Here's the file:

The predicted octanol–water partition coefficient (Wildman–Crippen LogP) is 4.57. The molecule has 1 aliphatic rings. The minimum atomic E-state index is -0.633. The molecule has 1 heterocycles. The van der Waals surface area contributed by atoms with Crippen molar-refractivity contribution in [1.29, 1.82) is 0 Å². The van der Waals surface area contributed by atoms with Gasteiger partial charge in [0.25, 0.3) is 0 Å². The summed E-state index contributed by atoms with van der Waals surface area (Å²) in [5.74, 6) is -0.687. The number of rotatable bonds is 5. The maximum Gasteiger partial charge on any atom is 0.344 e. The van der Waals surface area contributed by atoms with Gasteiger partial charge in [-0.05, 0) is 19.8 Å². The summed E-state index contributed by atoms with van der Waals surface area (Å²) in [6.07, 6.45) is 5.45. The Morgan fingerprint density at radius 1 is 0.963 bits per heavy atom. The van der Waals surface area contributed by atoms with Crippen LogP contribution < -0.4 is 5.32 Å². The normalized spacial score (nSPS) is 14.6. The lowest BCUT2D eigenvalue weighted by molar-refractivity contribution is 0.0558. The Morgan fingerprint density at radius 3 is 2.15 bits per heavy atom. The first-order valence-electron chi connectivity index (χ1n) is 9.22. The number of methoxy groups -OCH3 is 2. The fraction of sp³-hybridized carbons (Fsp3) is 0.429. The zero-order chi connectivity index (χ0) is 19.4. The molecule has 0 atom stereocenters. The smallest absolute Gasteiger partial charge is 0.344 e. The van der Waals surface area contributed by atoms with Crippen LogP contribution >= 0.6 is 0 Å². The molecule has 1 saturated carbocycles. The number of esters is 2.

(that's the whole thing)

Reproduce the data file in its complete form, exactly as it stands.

The predicted octanol–water partition coefficient (Wildman–Crippen LogP) is 4.57. The molecule has 1 aliphatic rings. The minimum atomic E-state index is -0.633. The molecule has 1 heterocycles. The van der Waals surface area contributed by atoms with Crippen molar-refractivity contribution in [1.29, 1.82) is 0 Å². The van der Waals surface area contributed by atoms with Gasteiger partial charge in [0.25, 0.3) is 0 Å². The summed E-state index contributed by atoms with van der Waals surface area (Å²) in [5.74, 6) is -0.687. The number of rotatable bonds is 5. The maximum Gasteiger partial charge on any atom is 0.344 e. The van der Waals surface area contributed by atoms with Gasteiger partial charge in [-0.05, 0) is 19.8 Å². The summed E-state index contributed by atoms with van der Waals surface area (Å²) in [6.07, 6.45) is 5.45. The Morgan fingerprint density at radius 1 is 0.963 bits per heavy atom. The van der Waals surface area contributed by atoms with Crippen LogP contribution < -0.4 is 5.32 Å². The normalized spacial score (nSPS) is 14.6. The lowest BCUT2D eigenvalue weighted by molar-refractivity contribution is 0.0558. The Morgan fingerprint density at radius 3 is 2.15 bits per heavy atom. The first-order valence-electron chi connectivity index (χ1n) is 9.22. The number of methoxy groups -OCH3 is 2. The fraction of sp³-hybridized carbons (Fsp3) is 0.429. The zero-order chi connectivity index (χ0) is 19.4. The molecule has 0 atom stereocenters. The smallest absolute Gasteiger partial charge is 0.344 e. The van der Waals surface area contributed by atoms with Crippen LogP contribution >= 0.6 is 0 Å². The molecule has 1 saturated carbocycles. The number of esters is 2.